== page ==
Issuance of $500 million USDT Didn’t Influence Bitcoin’s Price: Report

Elikem Kofi Attah
  • A recent report suggests the issuance of $500 million worth of Tether's USDT tokens failed to affect the cryptocurrency market.
  • USDT tokens are often believed to be used to artifically pump BTC's price

The cryptocurrency market cap, despite dropping from a high of about $800 billion to $215 billion is harder to artificially prop up now, as according to a recent report the issuance of $500 million Tethers, often believe to be used to pump BTC, didn’t affect the market.

During the last bull market, there were concerns from within and outside the crypto community regarding cases of alleged upward price manipulation centered around the popular stable coin known as Tether’s USDT.

While some industry experts felt the alleged price manipulation gave the entire cryptocurrency space a bad look, others expressed worry about the absence of proof that all Tether tokens in existence were fully backed by real dollars sitting in bank accounts, and feared that the entire crypto economy could come crashing down if something went wrong with Tether.

Bitcoin Unaffected By Tether

However, there no longer appears to be a link between the issuance of new Tether tokens and spikes in the price of bitcoin and other cryptocurrencies. As reported by Bloomberg News, the current month has seen the creation of $500 million worth of USDT without any corresponding upward movement in bitcoin’s price. The cryptocurrency is currently trading at $6,725, only 5.2% more than its August 1 price of $6,377.

In a study called “Is Bitcoin Really Un-Tethered”, John Griffins and Amin Shams of the University of Texas, claimed that during the bull market of 2017, Tether was used to buy up bitcoins on the popular Bitfinex exchange and other platforms whenever prices went down. Based on their analysis, Griffins and Shams concluded that tether was being used to prop up the price of bitcoin and other cryptocurrencies.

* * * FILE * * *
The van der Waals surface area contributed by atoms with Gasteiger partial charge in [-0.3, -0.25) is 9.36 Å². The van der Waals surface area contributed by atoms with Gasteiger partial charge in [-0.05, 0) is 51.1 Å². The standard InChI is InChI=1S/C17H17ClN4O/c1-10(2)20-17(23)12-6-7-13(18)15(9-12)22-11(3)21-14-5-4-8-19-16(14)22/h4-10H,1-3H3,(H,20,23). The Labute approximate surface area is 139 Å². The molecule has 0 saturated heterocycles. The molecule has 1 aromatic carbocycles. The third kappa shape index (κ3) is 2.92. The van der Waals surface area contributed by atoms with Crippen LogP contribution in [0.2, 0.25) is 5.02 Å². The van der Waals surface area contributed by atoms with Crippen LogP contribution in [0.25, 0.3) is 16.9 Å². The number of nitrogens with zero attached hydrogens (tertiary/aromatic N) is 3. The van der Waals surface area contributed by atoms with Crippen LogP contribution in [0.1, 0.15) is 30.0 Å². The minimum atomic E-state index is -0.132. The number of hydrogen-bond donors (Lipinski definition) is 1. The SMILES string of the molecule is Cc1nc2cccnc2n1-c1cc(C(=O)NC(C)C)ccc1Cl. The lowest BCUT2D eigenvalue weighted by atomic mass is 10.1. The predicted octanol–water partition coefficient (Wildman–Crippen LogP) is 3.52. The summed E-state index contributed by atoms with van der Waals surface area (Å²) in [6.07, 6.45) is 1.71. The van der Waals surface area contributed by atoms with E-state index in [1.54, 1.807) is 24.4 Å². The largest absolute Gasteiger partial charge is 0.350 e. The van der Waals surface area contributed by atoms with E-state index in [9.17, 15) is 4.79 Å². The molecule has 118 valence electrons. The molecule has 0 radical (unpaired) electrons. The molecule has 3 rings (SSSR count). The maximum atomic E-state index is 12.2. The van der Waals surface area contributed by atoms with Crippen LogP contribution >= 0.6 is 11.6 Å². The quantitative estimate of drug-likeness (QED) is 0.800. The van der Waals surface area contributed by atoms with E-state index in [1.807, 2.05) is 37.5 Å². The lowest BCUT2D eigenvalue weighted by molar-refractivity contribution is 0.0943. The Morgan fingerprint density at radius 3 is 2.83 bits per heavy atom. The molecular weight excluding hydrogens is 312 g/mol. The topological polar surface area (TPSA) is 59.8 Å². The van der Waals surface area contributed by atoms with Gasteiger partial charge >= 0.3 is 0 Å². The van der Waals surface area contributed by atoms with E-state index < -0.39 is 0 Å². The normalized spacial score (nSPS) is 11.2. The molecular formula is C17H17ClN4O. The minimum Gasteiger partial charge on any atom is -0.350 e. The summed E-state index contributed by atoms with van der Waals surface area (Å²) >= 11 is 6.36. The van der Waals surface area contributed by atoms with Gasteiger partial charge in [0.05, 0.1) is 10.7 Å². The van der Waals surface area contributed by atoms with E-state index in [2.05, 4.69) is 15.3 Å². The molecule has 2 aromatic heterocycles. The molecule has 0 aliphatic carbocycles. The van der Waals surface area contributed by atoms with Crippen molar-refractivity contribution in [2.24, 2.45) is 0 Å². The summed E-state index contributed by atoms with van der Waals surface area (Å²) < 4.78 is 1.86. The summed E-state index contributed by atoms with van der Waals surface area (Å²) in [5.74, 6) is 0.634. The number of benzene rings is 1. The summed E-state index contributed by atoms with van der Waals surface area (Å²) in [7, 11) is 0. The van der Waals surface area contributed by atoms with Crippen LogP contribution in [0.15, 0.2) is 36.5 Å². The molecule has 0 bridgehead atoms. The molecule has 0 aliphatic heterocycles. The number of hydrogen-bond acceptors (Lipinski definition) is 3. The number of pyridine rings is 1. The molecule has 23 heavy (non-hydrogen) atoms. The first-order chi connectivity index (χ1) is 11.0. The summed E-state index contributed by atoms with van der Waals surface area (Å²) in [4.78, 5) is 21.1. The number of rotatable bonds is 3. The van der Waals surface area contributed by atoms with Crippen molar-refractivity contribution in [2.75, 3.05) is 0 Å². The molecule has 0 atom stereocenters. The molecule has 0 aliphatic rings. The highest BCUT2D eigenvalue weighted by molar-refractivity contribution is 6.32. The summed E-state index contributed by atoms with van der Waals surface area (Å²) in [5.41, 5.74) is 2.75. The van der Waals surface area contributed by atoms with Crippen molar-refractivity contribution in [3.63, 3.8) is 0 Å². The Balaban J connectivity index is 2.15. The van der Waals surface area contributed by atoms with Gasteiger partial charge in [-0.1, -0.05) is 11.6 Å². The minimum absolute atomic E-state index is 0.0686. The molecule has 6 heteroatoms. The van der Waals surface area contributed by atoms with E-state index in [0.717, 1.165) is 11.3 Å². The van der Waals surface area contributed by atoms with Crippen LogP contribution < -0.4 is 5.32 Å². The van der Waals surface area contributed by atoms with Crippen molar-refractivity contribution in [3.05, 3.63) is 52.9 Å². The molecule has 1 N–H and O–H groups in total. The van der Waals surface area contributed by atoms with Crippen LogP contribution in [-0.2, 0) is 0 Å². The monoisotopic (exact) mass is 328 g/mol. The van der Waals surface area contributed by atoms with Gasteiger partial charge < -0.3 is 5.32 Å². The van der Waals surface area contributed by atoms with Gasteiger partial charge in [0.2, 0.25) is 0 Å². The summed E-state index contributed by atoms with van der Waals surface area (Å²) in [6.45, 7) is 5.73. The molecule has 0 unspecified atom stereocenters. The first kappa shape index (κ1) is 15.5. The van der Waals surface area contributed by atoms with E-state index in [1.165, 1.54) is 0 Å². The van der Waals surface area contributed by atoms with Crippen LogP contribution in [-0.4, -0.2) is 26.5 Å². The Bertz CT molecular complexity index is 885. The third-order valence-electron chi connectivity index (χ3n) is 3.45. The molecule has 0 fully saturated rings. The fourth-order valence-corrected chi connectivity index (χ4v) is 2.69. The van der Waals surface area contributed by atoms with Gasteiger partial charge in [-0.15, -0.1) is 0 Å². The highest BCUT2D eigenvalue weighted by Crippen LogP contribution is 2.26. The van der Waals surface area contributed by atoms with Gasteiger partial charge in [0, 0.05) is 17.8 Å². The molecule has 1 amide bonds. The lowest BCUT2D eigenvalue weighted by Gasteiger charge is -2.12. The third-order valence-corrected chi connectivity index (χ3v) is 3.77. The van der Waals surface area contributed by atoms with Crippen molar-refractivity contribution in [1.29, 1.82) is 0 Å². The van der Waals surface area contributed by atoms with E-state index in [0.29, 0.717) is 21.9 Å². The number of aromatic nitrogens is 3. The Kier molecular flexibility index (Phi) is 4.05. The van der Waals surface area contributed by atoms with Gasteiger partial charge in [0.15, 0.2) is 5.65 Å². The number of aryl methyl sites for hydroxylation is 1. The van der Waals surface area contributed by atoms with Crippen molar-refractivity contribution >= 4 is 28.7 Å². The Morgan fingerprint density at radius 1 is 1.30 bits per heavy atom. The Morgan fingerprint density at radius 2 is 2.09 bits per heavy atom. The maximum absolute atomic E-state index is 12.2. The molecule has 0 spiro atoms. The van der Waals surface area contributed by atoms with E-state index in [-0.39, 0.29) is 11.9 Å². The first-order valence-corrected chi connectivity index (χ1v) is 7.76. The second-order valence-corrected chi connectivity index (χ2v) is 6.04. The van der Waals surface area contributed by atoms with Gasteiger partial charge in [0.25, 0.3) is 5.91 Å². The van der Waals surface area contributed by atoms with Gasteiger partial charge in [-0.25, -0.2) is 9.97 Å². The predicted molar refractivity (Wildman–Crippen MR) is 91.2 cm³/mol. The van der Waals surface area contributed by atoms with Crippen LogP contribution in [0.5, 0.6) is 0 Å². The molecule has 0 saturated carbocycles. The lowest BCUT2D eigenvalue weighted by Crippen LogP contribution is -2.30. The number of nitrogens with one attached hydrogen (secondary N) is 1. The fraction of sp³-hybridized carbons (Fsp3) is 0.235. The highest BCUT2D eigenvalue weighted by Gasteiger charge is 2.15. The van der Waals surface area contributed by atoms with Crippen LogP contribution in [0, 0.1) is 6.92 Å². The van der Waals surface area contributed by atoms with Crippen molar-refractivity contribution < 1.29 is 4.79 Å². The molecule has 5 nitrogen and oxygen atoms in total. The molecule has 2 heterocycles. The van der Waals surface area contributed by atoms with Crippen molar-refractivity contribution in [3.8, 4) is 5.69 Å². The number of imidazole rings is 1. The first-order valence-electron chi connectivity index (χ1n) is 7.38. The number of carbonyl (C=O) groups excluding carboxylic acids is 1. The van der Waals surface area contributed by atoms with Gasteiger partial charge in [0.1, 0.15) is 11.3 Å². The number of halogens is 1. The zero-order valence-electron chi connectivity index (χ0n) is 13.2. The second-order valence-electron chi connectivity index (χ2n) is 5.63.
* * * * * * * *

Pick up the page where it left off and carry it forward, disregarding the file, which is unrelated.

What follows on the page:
Another research from Chainalysis showed an 85% correlation between the creation of new USD and the price rallies of bitcoin, ether and litecoin. According to the same research paper, the current bear market brought an end to this correlation. There, however, remained a strong correlation between the issuance of USDT and the price movements of EOS and NEO in the first half of 2018.

Children’s Toy Drug Bust Leads Police to $1 Million Crypto Seizure

Michael LaVere
  • Australian authorities seized more than $1 million in crypto following a children's toy drug bust.
  • An Australian couple attempted to transport MDMA hidden in a child's toy through international mail.

Ecstasy hidden in a child’s toy led Australian authorities to a record-breaking cryptocurrency seizure. 

According to a report by the Sydney Morning Herald, Western Australian (WA) authorities seized a record amount of cryptocurrency from a couple attempting to transport ecstasy hidden in a child’s toy painting kit. 

While screening international mail, Australian Border Force (ABF) officers found 27.5 grams of MDMA tablets and a similar amount of powder concealed inside the children’s toy. The report claims the package had been sent from the UK and was en route to the Perth metropolitan area. 

The ABF officers alerted federal and WA authorities, which led detectives from the meth transport team to raid a property in Marangaroo where they seized more than 1.5 million AUD (~1.03 million USD) in cryptoassets. 

A man and a woman were arrested and charged by authorities for their role in the drug operation. 

Detective Senior Sergeant Paul Matthews, who was in charge of the drug and firearm squad, said of the record-breaking seizure, 

While WA Police Force has seized millions of dollars worth of physical property and bank account assets in the course of several drug investigations, particularly those involving established criminal networks, the identification and freezing of over $1.5million of cryptocurrency in these circumstances highlights the current digital environment in which law enforcement agencies must operate.

Australian Border Force commander Rod O’Donnell said that his officers are awake to the “many creative methods” criminals are using to import drugs. 

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